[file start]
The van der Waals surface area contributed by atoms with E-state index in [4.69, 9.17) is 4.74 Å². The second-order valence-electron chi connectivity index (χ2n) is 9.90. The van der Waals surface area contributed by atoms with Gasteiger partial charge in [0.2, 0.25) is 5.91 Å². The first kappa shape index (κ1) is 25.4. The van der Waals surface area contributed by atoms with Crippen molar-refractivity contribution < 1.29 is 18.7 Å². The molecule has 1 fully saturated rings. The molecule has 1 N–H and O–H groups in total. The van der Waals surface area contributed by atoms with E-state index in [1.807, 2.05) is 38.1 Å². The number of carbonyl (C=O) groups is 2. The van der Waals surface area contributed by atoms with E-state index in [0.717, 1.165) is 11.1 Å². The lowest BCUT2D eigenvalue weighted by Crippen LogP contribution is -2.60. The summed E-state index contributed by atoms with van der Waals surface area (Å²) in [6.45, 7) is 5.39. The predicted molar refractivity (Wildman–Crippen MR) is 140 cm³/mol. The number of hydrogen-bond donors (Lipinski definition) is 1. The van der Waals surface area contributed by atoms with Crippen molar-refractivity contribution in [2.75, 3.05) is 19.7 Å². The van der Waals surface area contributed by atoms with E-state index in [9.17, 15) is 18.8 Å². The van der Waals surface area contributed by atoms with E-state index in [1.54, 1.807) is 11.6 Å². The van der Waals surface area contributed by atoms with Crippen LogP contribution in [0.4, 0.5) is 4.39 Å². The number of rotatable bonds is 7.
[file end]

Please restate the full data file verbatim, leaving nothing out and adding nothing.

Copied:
The van der Waals surface area contributed by atoms with E-state index in [4.69, 9.17) is 4.74 Å². The second-order valence-electron chi connectivity index (χ2n) is 9.90. The van der Waals surface area contributed by atoms with Gasteiger partial charge in [0.2, 0.25) is 5.91 Å². The first kappa shape index (κ1) is 25.4. The van der Waals surface area contributed by atoms with Crippen molar-refractivity contribution < 1.29 is 18.7 Å². The molecule has 1 fully saturated rings. The molecule has 1 N–H and O–H groups in total. The van der Waals surface area contributed by atoms with E-state index in [1.807, 2.05) is 38.1 Å². The number of carbonyl (C=O) groups is 2. The van der Waals surface area contributed by atoms with E-state index in [0.717, 1.165) is 11.1 Å². The lowest BCUT2D eigenvalue weighted by Crippen LogP contribution is -2.60. The summed E-state index contributed by atoms with van der Waals surface area (Å²) in [6.45, 7) is 5.39. The predicted molar refractivity (Wildman–Crippen MR) is 140 cm³/mol. The number of hydrogen-bond donors (Lipinski definition) is 1. The van der Waals surface area contributed by atoms with Crippen molar-refractivity contribution in [2.75, 3.05) is 19.7 Å². The van der Waals surface area contributed by atoms with E-state index in [9.17, 15) is 18.8 Å². The van der Waals surface area contributed by atoms with E-state index in [1.54, 1.807) is 11.6 Å². The van der Waals surface area contributed by atoms with Crippen LogP contribution in [0.4, 0.5) is 4.39 Å². The number of rotatable bonds is 7.